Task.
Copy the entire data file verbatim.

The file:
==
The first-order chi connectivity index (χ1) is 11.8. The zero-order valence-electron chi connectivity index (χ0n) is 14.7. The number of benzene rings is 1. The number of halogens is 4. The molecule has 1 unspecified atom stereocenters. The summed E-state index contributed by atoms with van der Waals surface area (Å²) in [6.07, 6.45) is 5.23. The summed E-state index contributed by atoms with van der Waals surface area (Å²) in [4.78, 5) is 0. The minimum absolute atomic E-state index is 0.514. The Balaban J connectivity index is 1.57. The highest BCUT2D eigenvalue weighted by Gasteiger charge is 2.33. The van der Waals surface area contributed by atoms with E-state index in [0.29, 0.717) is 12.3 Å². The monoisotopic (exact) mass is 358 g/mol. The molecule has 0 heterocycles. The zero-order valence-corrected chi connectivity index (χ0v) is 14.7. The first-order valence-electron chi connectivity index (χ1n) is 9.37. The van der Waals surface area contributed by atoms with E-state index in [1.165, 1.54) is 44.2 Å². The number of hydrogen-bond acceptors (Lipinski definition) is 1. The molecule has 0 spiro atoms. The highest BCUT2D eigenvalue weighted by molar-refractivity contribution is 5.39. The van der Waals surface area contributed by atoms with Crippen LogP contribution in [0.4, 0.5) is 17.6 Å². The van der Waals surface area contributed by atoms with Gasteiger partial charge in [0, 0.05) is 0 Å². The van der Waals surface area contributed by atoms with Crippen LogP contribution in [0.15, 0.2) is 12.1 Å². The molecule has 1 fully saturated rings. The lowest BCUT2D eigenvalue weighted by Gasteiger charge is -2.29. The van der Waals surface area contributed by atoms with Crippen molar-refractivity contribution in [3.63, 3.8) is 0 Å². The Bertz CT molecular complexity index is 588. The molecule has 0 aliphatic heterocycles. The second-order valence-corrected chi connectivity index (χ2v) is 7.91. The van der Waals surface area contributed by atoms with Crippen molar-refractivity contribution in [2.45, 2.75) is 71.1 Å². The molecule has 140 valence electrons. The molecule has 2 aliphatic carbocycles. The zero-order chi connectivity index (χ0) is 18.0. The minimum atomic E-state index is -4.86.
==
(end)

The first-order chi connectivity index (χ1) is 11.8. The zero-order valence-electron chi connectivity index (χ0n) is 14.7. The number of benzene rings is 1. The number of halogens is 4. The molecule has 1 unspecified atom stereocenters. The summed E-state index contributed by atoms with van der Waals surface area (Å²) in [6.07, 6.45) is 5.23. The summed E-state index contributed by atoms with van der Waals surface area (Å²) in [4.78, 5) is 0. The minimum absolute atomic E-state index is 0.514. The Balaban J connectivity index is 1.57. The highest BCUT2D eigenvalue weighted by Gasteiger charge is 2.33. The van der Waals surface area contributed by atoms with E-state index in [0.29, 0.717) is 12.3 Å². The monoisotopic (exact) mass is 358 g/mol. The molecule has 0 heterocycles. The zero-order valence-corrected chi connectivity index (χ0v) is 14.7. The first-order valence-electron chi connectivity index (χ1n) is 9.37. The van der Waals surface area contributed by atoms with E-state index in [1.165, 1.54) is 44.2 Å². The number of hydrogen-bond acceptors (Lipinski definition) is 1. The molecule has 0 spiro atoms. The highest BCUT2D eigenvalue weighted by molar-refractivity contribution is 5.39. The van der Waals surface area contributed by atoms with Crippen LogP contribution in [0.4, 0.5) is 17.6 Å². The van der Waals surface area contributed by atoms with Gasteiger partial charge in [0, 0.05) is 0 Å². The van der Waals surface area contributed by atoms with Crippen LogP contribution in [0.15, 0.2) is 12.1 Å². The molecule has 1 fully saturated rings. The lowest BCUT2D eigenvalue weighted by Gasteiger charge is -2.29. The van der Waals surface area contributed by atoms with Crippen molar-refractivity contribution in [3.63, 3.8) is 0 Å². The Bertz CT molecular complexity index is 588. The molecule has 0 aliphatic heterocycles. The second-order valence-corrected chi connectivity index (χ2v) is 7.91. The van der Waals surface area contributed by atoms with Crippen molar-refractivity contribution in [2.45, 2.75) is 71.1 Å². The molecule has 140 valence electrons. The molecule has 2 aliphatic carbocycles. The zero-order chi connectivity index (χ0) is 18.0. The minimum atomic E-state index is -4.86.